Big yellow bellys has a buttery taste

Edited by TomM - 11 July 2018 at 9:26pm
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Post Options Post Options   Thanks (0) Thanks(0)   Quote kshivar Quote  Post ReplyReply Direct Link To This Post Posted: 12 July 2018 at 9:10am
Great memories of spot runs. My grandson will have to settle for pinfish. Keep shrimping boys. You’ll eventually get all of them too.
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Post Options Post Options   Thanks (0) Thanks(0)   Quote themoose Quote  Post ReplyReply Direct Link To This Post Posted: 12 July 2018 at 12:29pm
The problem is... the value of the recreational fishery is distributed across a lot of people, who don't see the immediate financial impact of catching fish (ie: one fish = one dollar). It is harder to quantify and doesn't cause the direct visceral feeling that confirms it... While the commercial fisherman can clearly demonstrate that relationship (the more he catches, the more money he generates for himself and the economy).

This means that the rec market is fragmented, and less likely to donate to the politicians who manage the fishery than the commercial group. They are more focused, and play the donation and political game directly.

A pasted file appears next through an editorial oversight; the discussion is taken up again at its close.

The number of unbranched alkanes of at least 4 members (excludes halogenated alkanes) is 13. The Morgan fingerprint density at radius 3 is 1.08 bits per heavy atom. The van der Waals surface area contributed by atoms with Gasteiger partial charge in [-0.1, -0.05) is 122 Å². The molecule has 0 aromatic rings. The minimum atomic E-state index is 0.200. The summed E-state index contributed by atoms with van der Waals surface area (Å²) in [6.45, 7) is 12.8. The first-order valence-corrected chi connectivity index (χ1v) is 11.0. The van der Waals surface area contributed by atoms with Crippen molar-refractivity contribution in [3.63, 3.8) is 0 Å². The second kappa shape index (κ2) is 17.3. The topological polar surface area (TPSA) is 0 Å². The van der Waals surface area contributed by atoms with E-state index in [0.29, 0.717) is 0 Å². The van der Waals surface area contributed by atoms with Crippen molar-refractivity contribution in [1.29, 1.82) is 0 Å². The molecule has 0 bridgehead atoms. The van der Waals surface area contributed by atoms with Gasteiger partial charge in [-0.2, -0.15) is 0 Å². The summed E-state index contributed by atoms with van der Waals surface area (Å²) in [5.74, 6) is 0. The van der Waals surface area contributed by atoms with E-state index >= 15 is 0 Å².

Edited by themoose - 12 July 2018 at 12:29pm
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Post Options Post Options   Thanks (0) Thanks(0)   Quote Rick Quote  Post ReplyReply Direct Link To This Post Posted: 27 March 2019 at 9:39am

In a conversation yesterday a friend and stalwart supporter of the resource said-  

The loss of the spot fisheries has touched 100's of thousands of fishermen in NC.  They are vanishing along with that cultural experience.  My children don't even know what spot run is!

How can we ever hope to regain that fishery without dealing with trawl discards?


The latest data-




...and of course the problem-






Edited by Rick - 27 March 2019 at 9:41am
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Post Options Post Options   Thanks (0) Thanks(0)   Quote 23Mako Quote  Post ReplyReply Direct Link To This Post Posted: 27 March 2019 at 9:42am
But ole downeaster said the reason why no one wants to catch spot anymore is because men's wives don't want to stink up their house frying fish! LOL
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Post Options Post Options   Thanks (0) Thanks(0)   Quote Rick Quote  Post ReplyReply Direct Link To This Post Posted: 27 March 2019 at 10:26am


A Social and Economic Profile of Ocean Fishing Piers in North Carolina- January 2012, Prepared by John Hadley Socioeconomics Program Manager North Carolina Division of Marine Fisheries